My position is this: The legislature can suspend the rules and pass wise or foolish laws, but, in that lawmaking process, it cannot directly contravene the State Constitution; making laws is the State Legislature's business but protecting the State Constitution is this Court's business. Viewing an enrolled bill and blessing it as being legal is to forsake, often times, truth. The "enrolled bill" should be the starting place to resolve disputes concerning the constitutional enactment of a statute. Journal entries should be permissive rebuttal of the presumption of the legality of an enrolled bill. We must not spurn SDCL 2-7-12, which essentially provides that a duly certified copy by the South Dakota Secretary of State of the legislature's daily journal shall be received in all courts of the state as original evidence. This Court completely overlooked this statute in its 1970 decision in the Minnehaha County v. South Dakota State Bd. of Equalization case. The state relies upon four old decisions in this Court concerning the "modified enrolled bill rule": Barnsdall Refining Corp. v. Welsh, 64 S.D. 647, 269 N.W. 853 (1936); State v. Schmidt, 42 S.D. 267, 173 N.W. 838 (1919); Krakowski v. Waskey, 33 S.D. 335, 145 N.W. 566 (1914); Narregang v. Brown County, 14 S.D. 357, 85 N.W. 602 (1901). These cases, in my opinion, would disallow a challenge or impeachment of the "contents" of a bill enacted by the legislature. However, these decisions should not be interpreted to mean that the modified enrolled bill rule should be held to apply to the determination of whether the legislature has followed mandatory constitutional procedures in the enactment of legislation. The people, as I have endeavored to note, have placed constitutional restrictions upon the methods of legislation and if the legislature neglects or willfully refuses to conform to these constitutional rules or is pressured to such extent that they forsake their constitutional duties, in the end, their labor, will be held to be of no effect and this Court has a duty to so declare. Metropolitan Casualty Ins. Co. of New York v. Basford, 31 S.D. 149, 139 N.W.2d 795 (1913). This Nation was founded with a checks and balance system. So it is, also, with this sovereign state. It is this Court's duty to determine when the legislature has disregarded constitutional mandates and restrictions. To vault a rule of evidence over the State Constitution and state law denigrates the role of this Court in a constitutional system of government. The constitution should be our rock and neither the legislature nor a rule of evidence conceived by the legal academe should prevail against it. When the legislature has flouted the State Constitution, and introduced and passed a law within nine hours, not giving the people of this state any due process in the lawmaking process, this Court owes its citizenry a duty to uphold the constitution. Like a lighthouse in a stormy night, the constitution can bring us to port safely but we shall surely shipwreck on the shoals if we pay it no heed.NOTES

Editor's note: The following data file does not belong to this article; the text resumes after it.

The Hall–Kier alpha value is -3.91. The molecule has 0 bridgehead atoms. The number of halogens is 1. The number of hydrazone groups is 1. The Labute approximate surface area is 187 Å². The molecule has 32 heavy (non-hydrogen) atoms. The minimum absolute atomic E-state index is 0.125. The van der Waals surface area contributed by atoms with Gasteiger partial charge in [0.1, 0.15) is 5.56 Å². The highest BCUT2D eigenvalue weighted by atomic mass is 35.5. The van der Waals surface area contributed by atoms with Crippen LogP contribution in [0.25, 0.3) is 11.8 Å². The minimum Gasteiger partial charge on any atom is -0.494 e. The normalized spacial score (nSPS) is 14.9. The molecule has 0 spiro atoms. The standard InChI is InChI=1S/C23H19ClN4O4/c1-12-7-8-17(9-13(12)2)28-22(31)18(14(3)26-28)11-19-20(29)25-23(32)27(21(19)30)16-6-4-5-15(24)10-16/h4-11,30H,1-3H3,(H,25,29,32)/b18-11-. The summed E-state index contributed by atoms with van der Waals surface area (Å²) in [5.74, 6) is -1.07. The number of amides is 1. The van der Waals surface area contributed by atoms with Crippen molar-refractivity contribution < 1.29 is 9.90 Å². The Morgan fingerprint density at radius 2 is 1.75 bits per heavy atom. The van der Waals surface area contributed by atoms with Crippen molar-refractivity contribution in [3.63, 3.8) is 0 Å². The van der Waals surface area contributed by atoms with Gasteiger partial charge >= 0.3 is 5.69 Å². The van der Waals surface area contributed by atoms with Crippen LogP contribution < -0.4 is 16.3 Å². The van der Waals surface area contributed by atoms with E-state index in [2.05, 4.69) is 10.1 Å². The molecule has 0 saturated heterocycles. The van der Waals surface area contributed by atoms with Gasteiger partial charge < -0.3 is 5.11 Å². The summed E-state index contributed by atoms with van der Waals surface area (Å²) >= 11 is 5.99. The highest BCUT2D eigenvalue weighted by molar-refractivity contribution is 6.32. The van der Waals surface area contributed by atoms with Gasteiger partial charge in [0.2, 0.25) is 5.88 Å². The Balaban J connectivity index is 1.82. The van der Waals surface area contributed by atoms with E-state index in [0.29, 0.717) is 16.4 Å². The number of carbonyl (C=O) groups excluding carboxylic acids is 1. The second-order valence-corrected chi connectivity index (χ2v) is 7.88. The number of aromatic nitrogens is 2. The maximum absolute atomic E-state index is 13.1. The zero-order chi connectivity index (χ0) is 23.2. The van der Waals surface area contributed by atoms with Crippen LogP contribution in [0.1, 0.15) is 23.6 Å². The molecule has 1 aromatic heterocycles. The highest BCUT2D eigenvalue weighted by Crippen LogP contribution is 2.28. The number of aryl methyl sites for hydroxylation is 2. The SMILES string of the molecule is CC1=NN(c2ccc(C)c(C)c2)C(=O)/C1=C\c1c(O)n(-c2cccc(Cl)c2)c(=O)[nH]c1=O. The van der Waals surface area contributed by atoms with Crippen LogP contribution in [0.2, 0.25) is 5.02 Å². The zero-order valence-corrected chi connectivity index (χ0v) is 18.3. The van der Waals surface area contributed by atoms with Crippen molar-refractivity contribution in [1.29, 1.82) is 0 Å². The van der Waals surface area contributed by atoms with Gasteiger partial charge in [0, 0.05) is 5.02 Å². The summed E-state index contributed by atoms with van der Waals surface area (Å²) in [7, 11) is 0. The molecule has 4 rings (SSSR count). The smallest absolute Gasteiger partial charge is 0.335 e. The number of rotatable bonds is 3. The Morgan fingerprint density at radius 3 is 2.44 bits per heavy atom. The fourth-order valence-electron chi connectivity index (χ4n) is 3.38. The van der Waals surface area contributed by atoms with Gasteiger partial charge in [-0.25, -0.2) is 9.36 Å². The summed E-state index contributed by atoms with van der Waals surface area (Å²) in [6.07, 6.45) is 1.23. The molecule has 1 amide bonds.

There is some dispute as to exactly when SB 256 was filed in the office of the Secretary of State; however, we deem it immaterial to our considerations here.
 State v. McPherson, 30 S.D. 547, 139 N.W. 368 (1913); Cowell v. Lewis, 52 S.D. 229, 217 N.W. 218 (1927); South Dakota Ass'n, Etc. v. State, Etc., 280 N.W.2d 662 (S.D.1979); McMacken v. State, 320 N.W.2d 131 (S.D.1982); and Clem v. City of Yankton, 83 S.D. 386, 160 N.W.2d 125 (1968).
 Cases cited in the Henderson, J., dissent are obviously supportive of this rule. They are for the most part of the same general age as this court's decision in Barnsdall, supra.